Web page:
Her father, a lover of music himself, though did not have any intention of seeing his daughter as a singer, found joy in teaching sacred chants and hymns like 'Mukundhamalai', 'Shayamala Dhandakam', 'Krishna Karnamrutham', etc. even when she was only three years old. He would gently wake her up at 3am, wipe her eyes and softly whisper, “Your voice will shape up beautifully if you sing at this auspicious time at dawn” and feed her cow’s milk before starting her practice. This probably sowed the seeds into this growing nightingale. She used to love the sweet lime juice which her father made especially for her. He also taught her Sanskrit and Telugu to enhance her enunciation.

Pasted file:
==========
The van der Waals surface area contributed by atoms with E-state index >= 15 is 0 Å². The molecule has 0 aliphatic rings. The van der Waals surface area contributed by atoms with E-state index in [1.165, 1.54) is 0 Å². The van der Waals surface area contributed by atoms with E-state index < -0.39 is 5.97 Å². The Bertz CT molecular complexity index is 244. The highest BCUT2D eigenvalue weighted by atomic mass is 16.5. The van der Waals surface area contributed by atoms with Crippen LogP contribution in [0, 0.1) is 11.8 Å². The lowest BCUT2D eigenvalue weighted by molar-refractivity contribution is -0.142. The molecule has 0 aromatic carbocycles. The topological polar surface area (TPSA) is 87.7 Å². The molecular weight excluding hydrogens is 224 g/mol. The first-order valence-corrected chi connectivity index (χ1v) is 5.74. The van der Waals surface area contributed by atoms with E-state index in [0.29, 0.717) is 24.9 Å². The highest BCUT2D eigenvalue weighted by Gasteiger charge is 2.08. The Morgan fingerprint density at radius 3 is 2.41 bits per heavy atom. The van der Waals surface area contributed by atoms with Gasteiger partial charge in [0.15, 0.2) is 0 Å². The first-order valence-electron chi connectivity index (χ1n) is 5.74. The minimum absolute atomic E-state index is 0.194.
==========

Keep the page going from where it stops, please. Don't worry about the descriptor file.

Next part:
DKP had great regards for her father and her dependency was on two most important men in her life – her father, as a spinster and her husband, after wedding. DKP’s elder brother Sri D K Ranganathan was interested in music. So were her two younger brothers Sri D K Nagarajan and Sri D K Jayaraman. After DKP began singing, she used to wait for her elder brother’s review on her singing, for he was a very good critic. Sri. D K Nagarajan moved to the United States and trained many disciples in music there. D K Jayaraman is a world renowned musician himself. She lost her father in 1939.